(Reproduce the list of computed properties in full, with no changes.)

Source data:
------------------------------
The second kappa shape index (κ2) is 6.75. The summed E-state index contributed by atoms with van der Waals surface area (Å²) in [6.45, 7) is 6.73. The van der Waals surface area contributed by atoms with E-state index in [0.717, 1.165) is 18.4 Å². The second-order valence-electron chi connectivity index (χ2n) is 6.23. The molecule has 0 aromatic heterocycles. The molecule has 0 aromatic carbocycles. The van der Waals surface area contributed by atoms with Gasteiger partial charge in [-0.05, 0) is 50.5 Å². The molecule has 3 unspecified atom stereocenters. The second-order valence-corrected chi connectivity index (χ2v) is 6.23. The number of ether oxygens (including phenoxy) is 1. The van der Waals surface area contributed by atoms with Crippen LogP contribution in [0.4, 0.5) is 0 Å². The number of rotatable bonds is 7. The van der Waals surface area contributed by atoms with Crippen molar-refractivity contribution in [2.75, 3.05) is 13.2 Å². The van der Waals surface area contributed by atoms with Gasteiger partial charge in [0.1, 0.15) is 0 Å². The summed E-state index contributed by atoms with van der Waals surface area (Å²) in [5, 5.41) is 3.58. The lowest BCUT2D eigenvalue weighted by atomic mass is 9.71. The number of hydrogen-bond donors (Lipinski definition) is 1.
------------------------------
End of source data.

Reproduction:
The second kappa shape index (κ2) is 6.75. The summed E-state index contributed by atoms with van der Waals surface area (Å²) in [6.45, 7) is 6.73. The van der Waals surface area contributed by atoms with E-state index in [0.717, 1.165) is 18.4 Å². The second-order valence-electron chi connectivity index (χ2n) is 6.23. The molecule has 0 aromatic heterocycles. The molecule has 0 aromatic carbocycles. The van der Waals surface area contributed by atoms with Gasteiger partial charge in [-0.05, 0) is 50.5 Å². The molecule has 3 unspecified atom stereocenters. The second-order valence-corrected chi connectivity index (χ2v) is 6.23. The number of ether oxygens (including phenoxy) is 1. The van der Waals surface area contributed by atoms with Crippen LogP contribution in [0.4, 0.5) is 0 Å². The number of rotatable bonds is 7. The van der Waals surface area contributed by atoms with Crippen molar-refractivity contribution in [2.75, 3.05) is 13.2 Å². The van der Waals surface area contributed by atoms with Gasteiger partial charge in [0.1, 0.15) is 0 Å². The summed E-state index contributed by atoms with van der Waals surface area (Å²) in [5, 5.41) is 3.58. The lowest BCUT2D eigenvalue weighted by atomic mass is 9.71. The number of hydrogen-bond donors (Lipinski definition) is 1.